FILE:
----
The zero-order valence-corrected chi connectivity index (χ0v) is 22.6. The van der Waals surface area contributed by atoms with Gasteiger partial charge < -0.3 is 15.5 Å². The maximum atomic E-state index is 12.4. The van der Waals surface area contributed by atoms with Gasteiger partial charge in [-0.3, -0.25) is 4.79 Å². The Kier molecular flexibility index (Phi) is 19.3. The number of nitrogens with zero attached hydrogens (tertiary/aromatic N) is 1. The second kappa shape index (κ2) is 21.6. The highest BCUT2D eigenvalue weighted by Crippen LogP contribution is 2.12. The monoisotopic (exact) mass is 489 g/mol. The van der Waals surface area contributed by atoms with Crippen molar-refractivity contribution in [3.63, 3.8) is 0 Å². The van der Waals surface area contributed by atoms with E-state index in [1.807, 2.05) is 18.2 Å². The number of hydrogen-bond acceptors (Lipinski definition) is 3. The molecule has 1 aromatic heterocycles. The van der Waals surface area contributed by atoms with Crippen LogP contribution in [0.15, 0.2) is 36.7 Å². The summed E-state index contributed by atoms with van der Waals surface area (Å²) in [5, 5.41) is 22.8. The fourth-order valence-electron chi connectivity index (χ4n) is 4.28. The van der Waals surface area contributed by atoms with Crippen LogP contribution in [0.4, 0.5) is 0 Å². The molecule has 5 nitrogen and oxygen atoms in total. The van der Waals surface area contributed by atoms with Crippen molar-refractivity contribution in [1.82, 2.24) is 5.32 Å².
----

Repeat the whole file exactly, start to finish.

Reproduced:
The zero-order valence-corrected chi connectivity index (χ0v) is 22.6. The van der Waals surface area contributed by atoms with Gasteiger partial charge < -0.3 is 15.5 Å². The maximum atomic E-state index is 12.4. The van der Waals surface area contributed by atoms with Gasteiger partial charge in [-0.3, -0.25) is 4.79 Å². The Kier molecular flexibility index (Phi) is 19.3. The number of nitrogens with zero attached hydrogens (tertiary/aromatic N) is 1. The second kappa shape index (κ2) is 21.6. The highest BCUT2D eigenvalue weighted by Crippen LogP contribution is 2.12. The monoisotopic (exact) mass is 489 g/mol. The van der Waals surface area contributed by atoms with Crippen molar-refractivity contribution in [3.63, 3.8) is 0 Å². The van der Waals surface area contributed by atoms with E-state index in [1.807, 2.05) is 18.2 Å². The number of hydrogen-bond acceptors (Lipinski definition) is 3. The molecule has 1 aromatic heterocycles. The van der Waals surface area contributed by atoms with Crippen LogP contribution in [0.15, 0.2) is 36.7 Å². The summed E-state index contributed by atoms with van der Waals surface area (Å²) in [5, 5.41) is 22.8. The fourth-order valence-electron chi connectivity index (χ4n) is 4.28. The van der Waals surface area contributed by atoms with Crippen LogP contribution in [0.4, 0.5) is 0 Å². The molecule has 5 nitrogen and oxygen atoms in total. The van der Waals surface area contributed by atoms with Crippen molar-refractivity contribution in [1.82, 2.24) is 5.32 Å².